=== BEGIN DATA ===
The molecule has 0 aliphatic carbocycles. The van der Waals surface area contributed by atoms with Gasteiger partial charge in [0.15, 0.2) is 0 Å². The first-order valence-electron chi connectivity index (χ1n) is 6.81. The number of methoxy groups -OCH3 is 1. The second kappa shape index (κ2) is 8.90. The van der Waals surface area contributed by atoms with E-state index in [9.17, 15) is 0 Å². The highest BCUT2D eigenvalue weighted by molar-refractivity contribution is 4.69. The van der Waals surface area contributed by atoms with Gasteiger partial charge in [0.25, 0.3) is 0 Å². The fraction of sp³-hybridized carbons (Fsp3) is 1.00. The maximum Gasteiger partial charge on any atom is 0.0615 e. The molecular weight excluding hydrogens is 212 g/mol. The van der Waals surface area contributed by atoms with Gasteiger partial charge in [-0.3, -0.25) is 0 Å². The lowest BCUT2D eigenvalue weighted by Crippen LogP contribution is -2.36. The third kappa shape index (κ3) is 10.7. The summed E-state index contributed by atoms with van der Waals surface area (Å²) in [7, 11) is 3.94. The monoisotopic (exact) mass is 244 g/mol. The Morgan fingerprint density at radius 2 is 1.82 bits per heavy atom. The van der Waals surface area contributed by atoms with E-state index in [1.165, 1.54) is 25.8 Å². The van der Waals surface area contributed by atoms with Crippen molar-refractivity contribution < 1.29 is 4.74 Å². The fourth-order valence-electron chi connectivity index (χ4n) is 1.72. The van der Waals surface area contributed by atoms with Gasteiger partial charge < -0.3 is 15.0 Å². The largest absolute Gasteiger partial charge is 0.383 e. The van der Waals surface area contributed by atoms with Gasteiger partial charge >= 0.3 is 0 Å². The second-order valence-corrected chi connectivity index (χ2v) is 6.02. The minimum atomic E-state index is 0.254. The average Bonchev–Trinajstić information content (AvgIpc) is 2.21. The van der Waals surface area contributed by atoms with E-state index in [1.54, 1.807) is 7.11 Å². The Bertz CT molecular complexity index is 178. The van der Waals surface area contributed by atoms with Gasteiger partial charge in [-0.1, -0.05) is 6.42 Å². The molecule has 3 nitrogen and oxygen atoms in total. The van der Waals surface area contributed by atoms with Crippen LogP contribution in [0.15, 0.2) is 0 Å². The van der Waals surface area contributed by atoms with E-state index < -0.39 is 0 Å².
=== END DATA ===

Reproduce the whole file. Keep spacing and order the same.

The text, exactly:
The molecule has 0 aliphatic carbocycles. The van der Waals surface area contributed by atoms with Gasteiger partial charge in [0.15, 0.2) is 0 Å². The first-order valence-electron chi connectivity index (χ1n) is 6.81. The number of methoxy groups -OCH3 is 1. The second kappa shape index (κ2) is 8.90. The van der Waals surface area contributed by atoms with E-state index in [9.17, 15) is 0 Å². The highest BCUT2D eigenvalue weighted by molar-refractivity contribution is 4.69. The van der Waals surface area contributed by atoms with Gasteiger partial charge in [0.25, 0.3) is 0 Å². The fraction of sp³-hybridized carbons (Fsp3) is 1.00. The maximum Gasteiger partial charge on any atom is 0.0615 e. The molecular weight excluding hydrogens is 212 g/mol. The van der Waals surface area contributed by atoms with Gasteiger partial charge in [-0.3, -0.25) is 0 Å². The lowest BCUT2D eigenvalue weighted by Crippen LogP contribution is -2.36. The third kappa shape index (κ3) is 10.7. The summed E-state index contributed by atoms with van der Waals surface area (Å²) in [7, 11) is 3.94. The monoisotopic (exact) mass is 244 g/mol. The Morgan fingerprint density at radius 2 is 1.82 bits per heavy atom. The van der Waals surface area contributed by atoms with E-state index in [1.165, 1.54) is 25.8 Å². The van der Waals surface area contributed by atoms with Crippen molar-refractivity contribution < 1.29 is 4.74 Å². The fourth-order valence-electron chi connectivity index (χ4n) is 1.72. The van der Waals surface area contributed by atoms with Gasteiger partial charge < -0.3 is 15.0 Å². The largest absolute Gasteiger partial charge is 0.383 e. The van der Waals surface area contributed by atoms with Gasteiger partial charge >= 0.3 is 0 Å². The second-order valence-corrected chi connectivity index (χ2v) is 6.02. The minimum atomic E-state index is 0.254. The average Bonchev–Trinajstić information content (AvgIpc) is 2.21. The van der Waals surface area contributed by atoms with E-state index in [1.54, 1.807) is 7.11 Å². The Bertz CT molecular complexity index is 178. The van der Waals surface area contributed by atoms with Gasteiger partial charge in [-0.1, -0.05) is 6.42 Å². The molecule has 3 nitrogen and oxygen atoms in total. The van der Waals surface area contributed by atoms with Crippen LogP contribution in [0.15, 0.2) is 0 Å². The van der Waals surface area contributed by atoms with E-state index < -0.39 is 0 Å².